In the case of an impending tsunami, warning messages and signals can come from several sources – natural, official or unofficial.
Natural warning signals may be the only warnings possible for local or regional source tsunami. Examples of natural warnings include:
Strong earthquake shaking (i.e. it is hard to stand up)
Weak, rolling earthquake shaking of unusually long duration (i.e. a minute or more)
Out of ordinary sea behaviour, such as unusual and sudden sea level fall or rise
The sea making loud and unusual noises, especially roaring like a jet engine.
When experiencing any of the above go immediately to high ground or, if the surrounding area is flat, go as far inland as possible, evacuating all coastal areas or, where present, all evacuation zones.
The first wave may arrive within minutes. Once away from the water, listen to a local radio or television stationfor information from local civil defence about further action you should take.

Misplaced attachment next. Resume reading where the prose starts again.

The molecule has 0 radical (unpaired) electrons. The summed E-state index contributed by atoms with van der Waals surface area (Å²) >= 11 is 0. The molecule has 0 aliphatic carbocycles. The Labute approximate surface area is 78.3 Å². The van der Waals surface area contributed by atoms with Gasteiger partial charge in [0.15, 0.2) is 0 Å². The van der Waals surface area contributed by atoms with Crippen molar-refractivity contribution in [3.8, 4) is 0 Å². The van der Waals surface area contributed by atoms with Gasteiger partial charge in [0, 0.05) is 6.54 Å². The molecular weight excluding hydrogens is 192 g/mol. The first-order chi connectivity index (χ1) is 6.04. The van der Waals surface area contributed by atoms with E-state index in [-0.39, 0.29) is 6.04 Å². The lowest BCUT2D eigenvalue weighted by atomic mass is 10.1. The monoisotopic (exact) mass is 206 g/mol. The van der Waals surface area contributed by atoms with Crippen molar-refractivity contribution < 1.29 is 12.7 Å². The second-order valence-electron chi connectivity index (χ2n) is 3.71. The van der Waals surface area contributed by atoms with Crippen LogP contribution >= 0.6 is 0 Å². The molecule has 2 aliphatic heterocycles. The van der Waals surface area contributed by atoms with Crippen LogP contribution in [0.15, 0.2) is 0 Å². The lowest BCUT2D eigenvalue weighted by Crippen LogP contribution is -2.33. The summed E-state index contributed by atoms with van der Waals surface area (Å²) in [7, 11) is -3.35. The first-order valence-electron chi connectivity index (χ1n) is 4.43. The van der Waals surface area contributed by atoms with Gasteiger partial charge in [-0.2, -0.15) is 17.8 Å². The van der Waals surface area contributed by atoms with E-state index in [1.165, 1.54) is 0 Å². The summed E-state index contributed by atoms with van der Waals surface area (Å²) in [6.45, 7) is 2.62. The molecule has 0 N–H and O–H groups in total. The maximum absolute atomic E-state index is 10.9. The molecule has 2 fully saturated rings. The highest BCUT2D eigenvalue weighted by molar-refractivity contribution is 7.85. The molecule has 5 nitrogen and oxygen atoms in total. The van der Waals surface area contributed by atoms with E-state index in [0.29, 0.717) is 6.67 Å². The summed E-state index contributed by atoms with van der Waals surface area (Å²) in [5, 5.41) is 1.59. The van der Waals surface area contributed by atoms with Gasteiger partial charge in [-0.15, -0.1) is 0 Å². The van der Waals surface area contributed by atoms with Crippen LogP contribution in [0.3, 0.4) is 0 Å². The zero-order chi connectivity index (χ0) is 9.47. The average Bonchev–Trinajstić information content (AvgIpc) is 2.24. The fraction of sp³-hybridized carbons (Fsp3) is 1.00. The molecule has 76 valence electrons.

Even if you do not feel shaking, if you learn that an area has experienced a large earthquake that could send a tsunami in your direction, listen to a local radio or television station for information from the local civil defence about action you should take. Depending on the location of the earthquake, you may have a number of hours in which to take appropriate action.
An official warning from Civil Defence Emergency Management may be given through radio or television broadcasts and emergency services.
Warning may also be through siren, telephone, text, loud hailer or other local arrangements.
You may receive warnings from one, or several sources. Respond to the first source; do not wait for more messages before you act.
Official warnings may also vary locally. If in doubt check your local Tsunami Community Action Plan - if there isn't one developed for your area yet contact your local civil defence office.
If you have any questions or would like to learn more contact your local civil defence office.
Tsunami brochure (406kb PDF)
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